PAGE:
One day last year, $13 million arrived in the bank account of Bethel’s tribe, Orutsararmiut Native Council.
“I was sitting at my desk and my then-chief accountant came to the door,” recalled ONC executive director Mark Springer. “And he had a piece of paper in one hand, and he was clutching his chest in his other.”
The money, which would soon grow to $14 million, was ONC’s distribution from a fund for tribes that Congress passed in the CARES Acts.
Amid pandemic anxiety, it was a godsend for remote communities struggling to keep COVID-19 at bay. In Alaska, 225 tribal governments split more than $300 million, in amounts ranging from less than $100,000 to more than $20 million.
For tribal administrators, the money was also a headache. They had a public health crisis on their hands and they suddenly had enough money to do a lot of good. But the rules for how it could be spent were murky at first, and originally the tribes had less than a year to spend it all. It was the same challenge for tribes all over the country: They had to figure out how to use it – wisely – or lose it.
Congress later extended the CARES Act spending deadline until the end of 2021. It gave tribal administrators time to catch their breath.
Now they are bracing for an even bigger pile of money from this year’s COVID relief bill – the American Rescue Plan. While the CARES Act was big, with an $8 billion fund for tribal governments nationwide, the American Rescue Plan has $20 billion for tribes. It’s not clear yet how much each tribe will get in total, but it could make the CARES Act look in retrospect like a mere dress rehearsal.
Last year, Springer and the tribe’s accountant were elated with their new account balance, though it was a lot of money for a tribe of about 3,500 members. Springer said the deadline pressure was immense.
“There was many, many a time,” he recalled, “when people would look right at me and say ‘Mark, are you going to spend all that money before December 30?’”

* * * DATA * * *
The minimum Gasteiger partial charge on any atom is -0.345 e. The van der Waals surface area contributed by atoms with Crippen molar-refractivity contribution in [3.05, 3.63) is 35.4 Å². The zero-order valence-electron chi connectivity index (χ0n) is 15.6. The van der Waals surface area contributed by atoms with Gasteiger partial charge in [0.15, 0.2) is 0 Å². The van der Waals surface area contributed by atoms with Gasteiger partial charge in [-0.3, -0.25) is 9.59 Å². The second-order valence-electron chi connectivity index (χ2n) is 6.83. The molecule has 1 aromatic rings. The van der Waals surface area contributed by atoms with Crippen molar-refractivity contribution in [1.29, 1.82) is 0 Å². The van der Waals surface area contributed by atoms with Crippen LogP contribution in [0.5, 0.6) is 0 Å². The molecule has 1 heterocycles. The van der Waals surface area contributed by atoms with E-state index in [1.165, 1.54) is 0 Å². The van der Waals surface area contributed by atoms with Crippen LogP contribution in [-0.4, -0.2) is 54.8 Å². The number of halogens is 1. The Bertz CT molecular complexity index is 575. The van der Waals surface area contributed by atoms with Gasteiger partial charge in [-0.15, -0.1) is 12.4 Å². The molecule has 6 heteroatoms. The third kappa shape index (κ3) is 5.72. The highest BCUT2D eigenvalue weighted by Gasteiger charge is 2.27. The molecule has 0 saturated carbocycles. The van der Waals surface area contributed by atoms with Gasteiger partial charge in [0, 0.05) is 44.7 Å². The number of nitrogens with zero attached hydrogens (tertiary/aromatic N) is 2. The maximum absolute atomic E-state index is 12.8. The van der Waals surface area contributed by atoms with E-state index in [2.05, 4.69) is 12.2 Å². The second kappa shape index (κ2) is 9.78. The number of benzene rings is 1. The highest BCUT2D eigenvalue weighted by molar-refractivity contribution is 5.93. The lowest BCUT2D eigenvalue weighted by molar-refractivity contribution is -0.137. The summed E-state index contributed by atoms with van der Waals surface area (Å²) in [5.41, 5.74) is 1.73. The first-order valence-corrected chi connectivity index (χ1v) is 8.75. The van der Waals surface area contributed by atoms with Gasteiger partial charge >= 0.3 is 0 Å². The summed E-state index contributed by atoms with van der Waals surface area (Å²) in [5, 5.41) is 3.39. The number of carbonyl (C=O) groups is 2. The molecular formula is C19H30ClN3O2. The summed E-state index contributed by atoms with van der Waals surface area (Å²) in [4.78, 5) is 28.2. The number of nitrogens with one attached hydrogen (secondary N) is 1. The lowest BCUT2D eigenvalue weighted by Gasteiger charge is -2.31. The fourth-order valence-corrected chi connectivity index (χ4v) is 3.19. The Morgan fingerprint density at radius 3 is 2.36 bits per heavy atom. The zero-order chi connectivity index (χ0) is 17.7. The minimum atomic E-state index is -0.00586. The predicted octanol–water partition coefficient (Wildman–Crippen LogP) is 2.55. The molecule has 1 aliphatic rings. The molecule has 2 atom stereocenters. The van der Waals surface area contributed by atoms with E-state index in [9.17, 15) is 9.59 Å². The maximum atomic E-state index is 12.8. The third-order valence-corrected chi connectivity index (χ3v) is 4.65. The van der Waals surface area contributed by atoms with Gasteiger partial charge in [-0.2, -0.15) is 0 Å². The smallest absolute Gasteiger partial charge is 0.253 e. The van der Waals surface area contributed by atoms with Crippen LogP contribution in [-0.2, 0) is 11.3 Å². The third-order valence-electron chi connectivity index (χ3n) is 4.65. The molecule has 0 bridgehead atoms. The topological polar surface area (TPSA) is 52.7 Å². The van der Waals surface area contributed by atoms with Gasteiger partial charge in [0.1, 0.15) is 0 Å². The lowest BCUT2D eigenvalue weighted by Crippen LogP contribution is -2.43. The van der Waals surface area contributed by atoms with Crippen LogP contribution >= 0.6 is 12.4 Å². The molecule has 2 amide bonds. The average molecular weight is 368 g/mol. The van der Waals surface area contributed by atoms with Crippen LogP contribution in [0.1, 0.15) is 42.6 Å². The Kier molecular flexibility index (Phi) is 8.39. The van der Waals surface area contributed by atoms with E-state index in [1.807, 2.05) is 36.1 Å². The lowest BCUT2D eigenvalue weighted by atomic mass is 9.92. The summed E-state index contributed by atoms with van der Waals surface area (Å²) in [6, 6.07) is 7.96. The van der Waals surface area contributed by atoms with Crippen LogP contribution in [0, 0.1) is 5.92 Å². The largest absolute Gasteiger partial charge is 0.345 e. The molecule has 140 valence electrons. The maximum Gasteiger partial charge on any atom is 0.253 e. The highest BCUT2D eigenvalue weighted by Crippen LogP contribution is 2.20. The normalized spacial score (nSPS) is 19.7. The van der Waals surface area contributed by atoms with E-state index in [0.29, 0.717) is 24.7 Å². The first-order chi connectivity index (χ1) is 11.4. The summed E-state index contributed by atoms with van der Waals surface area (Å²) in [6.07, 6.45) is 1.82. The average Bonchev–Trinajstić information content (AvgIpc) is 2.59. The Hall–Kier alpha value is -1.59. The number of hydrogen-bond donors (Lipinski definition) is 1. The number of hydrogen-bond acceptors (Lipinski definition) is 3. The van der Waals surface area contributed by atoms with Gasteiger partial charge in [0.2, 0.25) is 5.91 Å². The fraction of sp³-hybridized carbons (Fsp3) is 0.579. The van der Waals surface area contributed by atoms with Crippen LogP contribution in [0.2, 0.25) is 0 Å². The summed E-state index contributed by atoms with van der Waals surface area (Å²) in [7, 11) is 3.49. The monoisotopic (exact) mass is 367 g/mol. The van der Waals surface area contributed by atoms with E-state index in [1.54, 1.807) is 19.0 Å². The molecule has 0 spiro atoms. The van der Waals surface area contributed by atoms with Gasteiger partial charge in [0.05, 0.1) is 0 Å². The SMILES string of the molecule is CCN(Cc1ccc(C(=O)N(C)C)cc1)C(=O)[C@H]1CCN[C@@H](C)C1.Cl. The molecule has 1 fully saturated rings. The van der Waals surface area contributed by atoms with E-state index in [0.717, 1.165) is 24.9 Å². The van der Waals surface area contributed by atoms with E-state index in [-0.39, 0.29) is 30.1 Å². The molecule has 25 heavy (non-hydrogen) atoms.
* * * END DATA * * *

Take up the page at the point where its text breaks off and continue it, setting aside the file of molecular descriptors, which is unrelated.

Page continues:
ONC first bought a ton of supplies and personal protective equipment, and a building to put it in. Springer says the tribe still has enough hand sanitizer left to fill a swimming pool. But back when stores had no Clorox or Pine Sol, he is proud that the tribe could provide.
“It feels real good when a family would call up and say, ‘Hey, we’re COVID-19 positive, and we need some cleaning supplies or PPE,’” he said. “And we’re like, ‘Yeah, we’ll be there.’”
Like a lot of tribes, ONC gave the bulk of its CARES money to its members – up to $5,000 per household. The spending has to go for pandemic-related needs, so the members filled out applications, to document what they needed help with. Ultimately, Springer said, the money went to the community at large, in Bethel, Anchorage, or wherever the member lives.
“It does have a lot of economic impact,” he said, “because we were sending checks to landlords. We were paying electric bills, and water and sewer bills, and fuel bills.”
Some tribes aimed to improve food security — by providing freezers, or ammunition and boat fuel to help tribal members hunt.
Several tribes spent money to fix up old houses or community buildings to serve as quarantine facilities so that anyone coming into the village could isolate for two weeks.
“And that’s worked, from what I’ve seen,” said Teresa Jacobsson, founder of the Alaska Tribal Administrators Association. “For those tribes that are doing that — I have one in particular that comes to mind — not one case of COVID since the pandemic started.”
The Treasury Department hasn’t announced how it will distribute all of the tribal government money in the American Rescue Plan, but the first billion will be divided equally among all tribes. That comes to $1.7 million apiece. That alone will be more than most Alaska tribes got from the CARES Act. One proposal is to give each tribe another $10 million. And still there would be billions left to distribute.
Richard Peterson, president of the Central Council of Tlingit and Haida Indian Tribes, believes he’s ready for the next big disbursement.
“I would say the CARES Act kept me up at night, so I’m kind of used to it now,” Peterson said.
His government got $20 million in CARES Act funding — more than any other Alaska tribe. Most of it was distributed to the households of its 32,000 members, about a third of whom live in Southeast Alaska. For instance, the tribe sent up to $500 per child to help parents with the expenses of pandemic homeschooling, like new laptops and broadband.
With the American Rescue Plan, Central Council might get two or three times as much as it got from the Cares Act. But this time the allowable uses are broader, and the spending deadline isn’t until the end of 2024. Peterson said he’s grateful to have more time to strategize for economic development and recovery.
“I want to honor the intent in which it was issued. I also want to make sure we’re doing the best by our citizens,” he said. “So yeah, it all keeps me up at night.”